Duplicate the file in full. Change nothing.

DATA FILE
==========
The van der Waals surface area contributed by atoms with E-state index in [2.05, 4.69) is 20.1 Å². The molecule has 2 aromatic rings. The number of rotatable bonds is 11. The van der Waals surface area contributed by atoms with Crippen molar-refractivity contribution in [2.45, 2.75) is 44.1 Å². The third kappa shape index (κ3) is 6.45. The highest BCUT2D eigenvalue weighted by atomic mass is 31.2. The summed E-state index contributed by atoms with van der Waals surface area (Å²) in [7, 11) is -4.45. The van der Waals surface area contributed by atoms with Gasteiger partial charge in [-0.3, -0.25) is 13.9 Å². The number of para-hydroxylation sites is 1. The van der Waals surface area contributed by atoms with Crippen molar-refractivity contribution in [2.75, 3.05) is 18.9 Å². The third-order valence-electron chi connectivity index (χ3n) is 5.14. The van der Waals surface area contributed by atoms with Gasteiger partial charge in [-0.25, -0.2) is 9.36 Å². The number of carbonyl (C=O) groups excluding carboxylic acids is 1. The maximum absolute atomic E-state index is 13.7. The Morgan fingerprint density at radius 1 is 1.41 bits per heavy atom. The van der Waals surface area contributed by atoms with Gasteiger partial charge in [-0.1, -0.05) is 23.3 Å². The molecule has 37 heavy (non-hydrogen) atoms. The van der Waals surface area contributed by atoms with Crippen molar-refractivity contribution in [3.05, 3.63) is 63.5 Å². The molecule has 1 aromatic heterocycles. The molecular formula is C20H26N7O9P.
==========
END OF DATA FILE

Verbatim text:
The van der Waals surface area contributed by atoms with E-state index in [2.05, 4.69) is 20.1 Å². The molecule has 2 aromatic rings. The number of rotatable bonds is 11. The van der Waals surface area contributed by atoms with Crippen molar-refractivity contribution in [2.45, 2.75) is 44.1 Å². The third kappa shape index (κ3) is 6.45. The highest BCUT2D eigenvalue weighted by atomic mass is 31.2. The summed E-state index contributed by atoms with van der Waals surface area (Å²) in [7, 11) is -4.45. The van der Waals surface area contributed by atoms with Gasteiger partial charge in [-0.3, -0.25) is 13.9 Å². The number of para-hydroxylation sites is 1. The van der Waals surface area contributed by atoms with Crippen molar-refractivity contribution in [2.75, 3.05) is 18.9 Å². The third-order valence-electron chi connectivity index (χ3n) is 5.14. The van der Waals surface area contributed by atoms with Gasteiger partial charge in [-0.25, -0.2) is 9.36 Å². The number of carbonyl (C=O) groups excluding carboxylic acids is 1. The maximum absolute atomic E-state index is 13.7. The Morgan fingerprint density at radius 1 is 1.41 bits per heavy atom. The van der Waals surface area contributed by atoms with Gasteiger partial charge in [-0.1, -0.05) is 23.3 Å². The molecule has 37 heavy (non-hydrogen) atoms. The van der Waals surface area contributed by atoms with Crippen molar-refractivity contribution in [3.05, 3.63) is 63.5 Å². The molecule has 1 aromatic heterocycles. The molecular formula is C20H26N7O9P.